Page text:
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Amazon Fires Visible From Space And Causing Blackouts In Sao Paulo

Tom Wood

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Amazon Fires Visible From Space And Causing Blackouts In Sao Paulo

Brazil's Amazon rainforest is burning up, and the fires can even be seen from miles above the earth, according to the country's space agency.

The National Institute for Space Research (Inpe) says that the Amazon has seen a record number of fires this year, according to new data.

Oh, and the smoke from these fires even managed to black out the sun in Sao Paulo on Monday.

The blackout was caused by strong winds that blew smoke across from the smouldering forest in the state of Amazonas and Rondonia - in some cases more than 2,000 miles away - to Brazil's largest city.

It shouldn't need repeating, but the Amazon is the largest rainforest in the world and is therefore utterly vital for storing carbon and helping to reduce the effects of carbon emissions, which accelerate climate change.

Recently, Brazil's president Jair Bolsonaro dismissed the head of Inpe after a row over data regarding how much of the forest is being cut down.

Environmentalists claim that Mr Bolsonaro is allowing loggers and farmers to cut down more and more of the forest in order to clear the land.

However, NASA has said that - contrary to Brazilian reports - the actual fire activity in the Amazon basin had decreased. The US space agency said that whilst fires had increased in Amazonas and Rondonia, they had decreased in the states of Para and Mato Grosso.

Whilst wildfires aren't uncommon during the dry season on Brazil, they are also being deliberately started by people who want to illegally deforest areas for use of farming.

Large swathes of the Amazon is being turned into farmland. Credit: PA
Large swathes of the Amazon is being turned into farmland. Credit: PA

Inpe claims to have seen more than 72,000 fires between January and August, the most since they started recording in 2013.

In fact, they've seen more than 9,500 forest fires since last Thursday, most of which were in the Amazon region.

To put that in context, they said that they only saw 40,000 throughout the entirety of 2018.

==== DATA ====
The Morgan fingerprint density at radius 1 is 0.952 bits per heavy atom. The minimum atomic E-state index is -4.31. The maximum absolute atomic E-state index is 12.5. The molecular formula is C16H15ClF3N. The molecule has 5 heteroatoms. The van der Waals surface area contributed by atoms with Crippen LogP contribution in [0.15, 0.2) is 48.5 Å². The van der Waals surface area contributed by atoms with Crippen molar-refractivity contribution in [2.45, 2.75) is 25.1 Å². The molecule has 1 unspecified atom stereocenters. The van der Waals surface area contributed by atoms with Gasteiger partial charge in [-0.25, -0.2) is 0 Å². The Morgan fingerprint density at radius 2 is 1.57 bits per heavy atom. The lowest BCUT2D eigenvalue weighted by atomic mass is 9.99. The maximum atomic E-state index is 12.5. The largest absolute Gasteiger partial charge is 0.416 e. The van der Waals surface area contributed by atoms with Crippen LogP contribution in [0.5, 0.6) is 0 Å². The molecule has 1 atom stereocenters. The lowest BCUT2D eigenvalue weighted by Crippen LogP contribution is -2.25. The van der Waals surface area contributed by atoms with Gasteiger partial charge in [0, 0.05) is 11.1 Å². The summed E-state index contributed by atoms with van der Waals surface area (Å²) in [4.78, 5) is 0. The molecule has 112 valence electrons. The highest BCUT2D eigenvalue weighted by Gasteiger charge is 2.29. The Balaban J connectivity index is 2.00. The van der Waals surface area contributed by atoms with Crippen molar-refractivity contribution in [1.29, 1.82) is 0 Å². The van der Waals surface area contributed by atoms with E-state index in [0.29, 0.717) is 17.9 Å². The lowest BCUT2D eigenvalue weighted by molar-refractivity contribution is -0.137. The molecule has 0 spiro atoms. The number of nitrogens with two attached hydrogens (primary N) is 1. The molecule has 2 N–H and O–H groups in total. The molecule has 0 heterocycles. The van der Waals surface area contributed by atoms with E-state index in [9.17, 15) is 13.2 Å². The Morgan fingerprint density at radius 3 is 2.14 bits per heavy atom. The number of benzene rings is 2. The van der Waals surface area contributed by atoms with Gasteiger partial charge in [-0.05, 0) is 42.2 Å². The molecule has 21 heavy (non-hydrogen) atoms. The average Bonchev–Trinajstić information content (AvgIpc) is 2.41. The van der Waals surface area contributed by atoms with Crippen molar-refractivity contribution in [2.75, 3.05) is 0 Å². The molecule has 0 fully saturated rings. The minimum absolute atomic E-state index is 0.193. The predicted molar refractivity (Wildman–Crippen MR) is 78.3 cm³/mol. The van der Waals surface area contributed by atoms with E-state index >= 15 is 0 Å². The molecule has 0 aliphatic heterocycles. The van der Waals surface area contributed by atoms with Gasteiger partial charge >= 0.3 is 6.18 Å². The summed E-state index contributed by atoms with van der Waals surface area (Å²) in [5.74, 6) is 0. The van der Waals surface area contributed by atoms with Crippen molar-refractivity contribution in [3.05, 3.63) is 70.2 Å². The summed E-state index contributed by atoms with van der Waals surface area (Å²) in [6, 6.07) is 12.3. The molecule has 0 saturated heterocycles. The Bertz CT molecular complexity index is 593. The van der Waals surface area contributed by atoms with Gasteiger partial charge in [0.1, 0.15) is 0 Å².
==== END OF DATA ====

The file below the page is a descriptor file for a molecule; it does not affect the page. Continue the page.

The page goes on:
Credit: NASA Earth Observatory
Credit: NASA Earth Observatory

Inpe researcher Alberto Setzer told Reuters: "There is nothing abnormal about the climate this year or the rainfall in the Amazon region, which is just a little below average,

"The dry season creates the favourable conditions for the use and spread of fire, but starting a fire is the work of humans, either deliberately or by accident."

Brazilian President Jair Bolsonaro. Credit: PA
Brazilian President Jair Bolsonaro. Credit: PA

Ricardo Mello, the head of the Amazon Programme for the World Wide Fund for Nature, said that these fires are 'a consequence of the increase in deforestation seen in recent figures'.

President Bolsonaro's environmental policies have been criticised recently and he has been accused of undoing the conservation work of previous administrations.

An environmental protester in Brazil. Credit: Shutterstock
An environmental protester in Brazil. Credit: Shutterstock

Last month, Bolsonaro accused an Inpe director - who was later sacked - of lying about deforestation. However, the agency claim that their data is 95 per cent accurate and their reliability has been backed up by agencies such as the Brazilian Academy of Sciences.

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Featured Image Credit: NASA Earth Observatory

Topics: World News, Amazon

Tom Wood
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